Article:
first_imgJose Mourinho’s stadium ban for Saturday’s match at Stoke was imposed after the Chelsea boss unleashed an expletive-laden half-time attack on referee Jonathan Moss and then refused to leave the officials’ dressing room at West Ham’s Upton Park.The Football Association on Friday released the written reasons for the case which Mourinho opted not to contest, instead missing Saturday’s Premier League encounter at Stoke’s Britannia Stadium.Referee Moss’ testimony from half-time of the October 24 clash between West Ham and Chelsea was key, with Mourinho furious after Nemanja Matic had been sent-off for two bookable offences and the visitors denied two goals, one due to goal-line technology and the other due to offside.“When myself and my colleagues left the field of play at half time, as we entered the tunnel area to get to our dressing room, Mr Mourinho the Chelsea manager was waiting for us clearly agitated and began aggressively asking about first half decisions,” Moss says in the written reasons.“Rather than publically (sic) speak to him I asked him to step into the entrance of my dressing room escorted by Simon Sutton, the West Ham United security manager.“Mr Mourinho asked me about a tackle, an offside and a goal line clearance. I gave him brief answers to his questions. After this I asked him to leave the dressing room area.“He refused. I asked him again. After he refused again I asked Mr Sutton to escort him from the room. At this point Mr Mourinho became very aggressive and animated.“He shouted that you ******* referees are weak… (Arsenal manager Arsene) Wenger is right about you… you are ******* weak.“I advised Mr Mourinho not to take his position in the technical area for the second half due to his actions.”Reports from the assistant referees and fourth official corroborated Moss’ comments, the written reasons said.Mourinho was informed of the charge on October 26 and admitted it three days later before the sanction was announced on Monday.The Blues boss chose not to appeal, announcing his decision on Friday.“It is clear from both the letter from Mr Mourinho and his submissions that he regrets the incident and to his credit he made an early admission,” the written reasons said.“His behaviour was in the opinion of the commission unacceptable and he showed a total lack of respect for the match officials and the sanctuary of their changing room.“That is a most serious matter and has to be dealt with accordingly.”The three-man commission argued a financial penalty “has little or no impact upon his behaviour” after assessing his previous disciplinary matters. He was, though, fined £40,000.The commission also determined a touchline ban would be insufficient, given he would still have access to the tunnel area.A stadium ban was therefore considered the appropriate penalty.Mourinho on Friday accepted the punishment, having failed in an appeal against a suspended one-match stadium ban and £50,000 fine for a separate offence for comments made about officials following the loss to Southampton.The Chelsea boss said: “I decided to give up. I know the result of that appeal already.“It’s stupid to fight a fight that you know you have already lost.” The FA have released the written reasons stating why the Portuguese manager was handed a stadium ban 1last_img read more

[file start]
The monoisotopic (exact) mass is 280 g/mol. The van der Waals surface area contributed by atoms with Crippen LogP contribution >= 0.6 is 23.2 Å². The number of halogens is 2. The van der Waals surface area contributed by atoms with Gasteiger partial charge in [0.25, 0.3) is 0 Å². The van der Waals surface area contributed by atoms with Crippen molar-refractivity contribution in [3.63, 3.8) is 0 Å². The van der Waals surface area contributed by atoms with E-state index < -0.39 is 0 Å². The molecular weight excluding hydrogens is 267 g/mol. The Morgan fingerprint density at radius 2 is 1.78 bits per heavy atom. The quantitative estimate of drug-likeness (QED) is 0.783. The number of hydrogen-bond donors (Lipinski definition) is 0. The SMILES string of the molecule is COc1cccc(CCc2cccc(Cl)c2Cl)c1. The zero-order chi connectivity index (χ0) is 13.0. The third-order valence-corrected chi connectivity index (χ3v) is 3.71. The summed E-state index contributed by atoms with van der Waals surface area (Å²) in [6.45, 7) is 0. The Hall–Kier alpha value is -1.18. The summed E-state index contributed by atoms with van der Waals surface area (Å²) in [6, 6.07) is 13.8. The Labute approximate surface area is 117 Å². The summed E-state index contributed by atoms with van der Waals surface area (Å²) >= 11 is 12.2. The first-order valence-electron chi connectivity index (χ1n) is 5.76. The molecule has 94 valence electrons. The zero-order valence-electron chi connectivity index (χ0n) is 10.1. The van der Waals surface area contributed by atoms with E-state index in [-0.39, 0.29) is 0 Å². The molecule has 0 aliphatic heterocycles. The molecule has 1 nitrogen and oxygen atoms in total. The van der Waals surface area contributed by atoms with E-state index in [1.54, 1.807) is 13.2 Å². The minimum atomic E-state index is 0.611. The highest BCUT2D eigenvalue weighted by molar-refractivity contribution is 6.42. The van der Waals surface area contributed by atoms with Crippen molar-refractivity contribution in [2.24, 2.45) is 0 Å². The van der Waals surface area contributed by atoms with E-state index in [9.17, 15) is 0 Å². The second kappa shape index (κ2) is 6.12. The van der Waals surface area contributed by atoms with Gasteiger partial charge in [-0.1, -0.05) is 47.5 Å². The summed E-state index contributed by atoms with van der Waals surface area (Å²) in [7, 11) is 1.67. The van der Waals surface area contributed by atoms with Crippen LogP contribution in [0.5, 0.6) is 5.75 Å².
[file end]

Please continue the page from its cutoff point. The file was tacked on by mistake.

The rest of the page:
first_img Mauricio Pochettino Tottenham boss Mauricio Pochettino admits his players are finally starting to believe they can win the Premier League title.Pochettino’s men moved up to second in the table after a second-half strike from Kieran Trippier sealed a 1-0 win over Watford at White Hart Lane.It is Spurs’ fourth consecutive victory in the league and means they now sit one point above third-placed Manchester City and five behind surprise front-runners Leicester.Tottenham have not been so high in the league with 25 games played since 2012 and Pochettino says his team are now daring to dream.“You can see in their eyes, the feeling, the energy, that they believe,” Pochettino said.“In football belief is the most important word. If we believe, anything can happen. I believe in my squad and they believe too in the way we play. This synergy is very important for the future.“But it is better not to speak too much, only to show, to work hard.“This is the better way to show we are ready to compete and after, we see what happens. But the most important thing is to do rather than speak.”Pochettino’s men took to the field shortly after Leicester had stunned Manchester City with a 3-1 win at the Etihad Stadium.Spurs visit City next while Leicester travel to Arsenal in what could prove to be a crucial weekend in the title race. Tottenham have not been crowned champions since 1961.“It’s real we are in a very good position but we need to keep working and not think too much about the future,” Pochettino said.“For me, historically Tottenham is one of the biggest clubs in England. It is not a surprise we are in a good position.“Maybe in the last few years, but in the past Tottenham showed they are one of the best clubs in England.“Leicester fully deserve their position and how they won the game they completely deserved it because they were better than Manchester City.” 1last_img read more